Medicaid: HHS’s Preliminary Analyses Offer Incomplete Picture of Behavioral Health Demonstration’s Effectiveness

What GAO Found

The Protecting Access to Medicare Act of 2014 (PAMA) established the Certified Community Behavioral Health Clinics (CCBHC) demonstration and tasked the Department of Health and Human Services (HHS) with its implementation. CCBHCs aim to improve the behavioral health services they provide, particularly for Medicaid beneficiaries. Initially established for a 2-year period, the demonstration has been extended by law a number of times; most recently, it was extended to September 2023. States participating in the demonstration can receive Medicaid payments, consistent with federal requirements, for CCBHC services provided to beneficiaries.

PAMA also required HHS to assess the effect of the demonstration on service access, costs, and quality. HHS’s preliminary assessments of the demonstration in eight states, with 66 participating CCBHCs, found the following:

  • Access. CCBHCs commonly added services related to mental and behavioral health, such as medication-assisted treatment, and took actions to provide services outside the clinic setting, such as through telehealth.
  • Costs. States’ average payments to CCBHCs typically exceeded CCBHC costs for the first 2 years of the demonstration. CCBHC payments and costs were more closely aligned in the second year for most states, better reflecting the payment methods prescribed under the demonstration.
  • Quality. States and CCBHCs took steps, such as implementing electronic health records systems, to report performance on 21 quality measures.

GAO found data limitations complicated—and will continue to affect—HHS’s efforts to assess the effectiveness of the demonstration. For example:

  • Lack of baseline data. PAMA requires HHS to assess the quality of services provided by CCBHCs compared with non-participating areas or states. The demonstration marked the first time these clinics reported performance on quality measures, so no historical baseline data exist. HHS officials noted that with time, additional data may provide insight on the quality of services.
  • Lack of comparison groups. PAMA requires HHS to compare CCBHCs’ efforts to increase access and improve quality with non-participating clinics and states. HHS was unable to identify comparable clinics or states due to significant differences among the communities.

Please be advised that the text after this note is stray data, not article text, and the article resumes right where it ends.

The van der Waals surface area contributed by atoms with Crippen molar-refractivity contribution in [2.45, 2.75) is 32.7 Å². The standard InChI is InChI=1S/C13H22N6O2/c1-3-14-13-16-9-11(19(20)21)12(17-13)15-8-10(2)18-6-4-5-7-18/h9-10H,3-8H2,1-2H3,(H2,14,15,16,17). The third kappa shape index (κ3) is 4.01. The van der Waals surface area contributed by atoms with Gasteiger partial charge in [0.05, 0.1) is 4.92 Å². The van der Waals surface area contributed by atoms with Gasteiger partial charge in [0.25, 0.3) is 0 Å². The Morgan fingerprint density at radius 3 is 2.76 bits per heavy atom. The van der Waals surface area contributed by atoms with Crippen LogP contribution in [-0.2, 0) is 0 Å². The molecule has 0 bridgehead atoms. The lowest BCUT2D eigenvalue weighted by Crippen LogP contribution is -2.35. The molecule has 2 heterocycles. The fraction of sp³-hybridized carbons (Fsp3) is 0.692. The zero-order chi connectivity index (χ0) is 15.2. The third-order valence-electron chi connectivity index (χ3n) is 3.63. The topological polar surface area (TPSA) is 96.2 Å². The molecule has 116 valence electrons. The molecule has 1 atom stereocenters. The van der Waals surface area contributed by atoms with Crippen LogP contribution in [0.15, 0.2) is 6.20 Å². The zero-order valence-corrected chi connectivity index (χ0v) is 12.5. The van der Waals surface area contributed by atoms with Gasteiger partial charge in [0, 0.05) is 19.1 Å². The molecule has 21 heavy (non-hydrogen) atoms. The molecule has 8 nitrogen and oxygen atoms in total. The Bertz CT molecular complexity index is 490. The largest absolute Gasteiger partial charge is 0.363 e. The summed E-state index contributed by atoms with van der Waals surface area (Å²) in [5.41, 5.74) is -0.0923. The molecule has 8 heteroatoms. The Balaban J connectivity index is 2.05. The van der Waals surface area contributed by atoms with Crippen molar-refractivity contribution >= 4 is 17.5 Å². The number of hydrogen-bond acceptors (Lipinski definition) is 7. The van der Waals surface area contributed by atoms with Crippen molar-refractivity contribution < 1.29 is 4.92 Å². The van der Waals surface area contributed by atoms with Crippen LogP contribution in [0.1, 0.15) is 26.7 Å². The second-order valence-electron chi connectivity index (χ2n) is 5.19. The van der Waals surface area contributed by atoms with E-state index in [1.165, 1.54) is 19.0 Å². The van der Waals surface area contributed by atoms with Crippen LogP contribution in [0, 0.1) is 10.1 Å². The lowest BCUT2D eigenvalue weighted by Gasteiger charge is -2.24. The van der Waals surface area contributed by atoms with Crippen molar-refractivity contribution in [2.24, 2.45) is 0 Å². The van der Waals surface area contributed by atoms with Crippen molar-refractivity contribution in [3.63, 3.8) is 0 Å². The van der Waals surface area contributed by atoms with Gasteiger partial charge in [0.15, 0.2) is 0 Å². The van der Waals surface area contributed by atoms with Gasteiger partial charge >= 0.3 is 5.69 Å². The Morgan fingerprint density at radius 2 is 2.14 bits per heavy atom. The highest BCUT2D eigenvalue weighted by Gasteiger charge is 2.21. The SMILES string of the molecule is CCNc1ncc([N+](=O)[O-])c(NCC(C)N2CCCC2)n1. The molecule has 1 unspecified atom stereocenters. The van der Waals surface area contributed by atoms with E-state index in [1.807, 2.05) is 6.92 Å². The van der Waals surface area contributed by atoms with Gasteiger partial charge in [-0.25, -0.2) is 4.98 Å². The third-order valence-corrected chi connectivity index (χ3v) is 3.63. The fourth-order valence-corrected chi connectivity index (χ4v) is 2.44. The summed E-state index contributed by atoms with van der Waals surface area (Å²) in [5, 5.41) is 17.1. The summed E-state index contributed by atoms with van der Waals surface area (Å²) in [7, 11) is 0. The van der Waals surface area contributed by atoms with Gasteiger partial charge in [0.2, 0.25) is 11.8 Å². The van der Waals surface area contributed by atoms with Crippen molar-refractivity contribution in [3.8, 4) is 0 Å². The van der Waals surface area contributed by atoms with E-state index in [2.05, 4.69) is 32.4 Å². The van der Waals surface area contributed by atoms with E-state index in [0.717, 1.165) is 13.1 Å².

• Lack of detail on Medicaid encounters. PAMA requires HHS to assess the effect of the demonstration on federal and state costs and on Medicaid beneficiaries’ access to services. HHS plans to use Medicaid claims and encounter data to assess such changes. However, GAO has previously identified concerns with the accuracy and completeness of Medicaid data and has made numerous recommendations aimed at improving their quality.

HHS’s decisions in implementing the demonstration also complicated its assessment efforts. HHS allowed states to identify different program goals and target populations, and to cover different services. HHS also did not require states to use standard billing codes and billing code modifiers it developed. The lack of standardization across states limited HHS’s ability to assess changes in a uniform way.

Why GAO Did This Study

Behavioral health conditions—mental health issues and substance use disorders—affect millions of people. HHS estimates that 61 million adults had at least one behavioral health condition in 2019—41 million of whom did not receive any related treatment in the prior year.

Many individuals with behavioral health conditions rely on community mental health centers for treatment, but the scope and quality of these services vary. To improve community-based behavioral health services, PAMA created the CCBHC demonstration and provided HHS with $25 million to support its implementation.

PAMA directed HHS to assess the demonstration and to provide recommendations for its continuation, modification, or termination. To date, HHS has issued three annual reports assessing the initial demonstration period, which ran from 2017 to 2019. HHS plans to issue a fourth annual report and a final report by December 2021.

This report describes HHS’s assessment of the demonstration regarding access, costs, and quality. Under the CARES Act, GAO is to issue another report on states’ experiences by September 2021.

GAO reviewed federal laws and regulations; HHS guidance; and HHS’s assessments of the demonstration, including three issued reports, interim reports, and the analysis plan for future reports. GAO also interviewed HHS officials and officials from organizations familiar with community health clinics.

HHS provided technical comments, which GAO incorporated as appropriate.

For more information, contact Carolyn L. Yocom (202) 512-7114 or yocomc@gao.gov.

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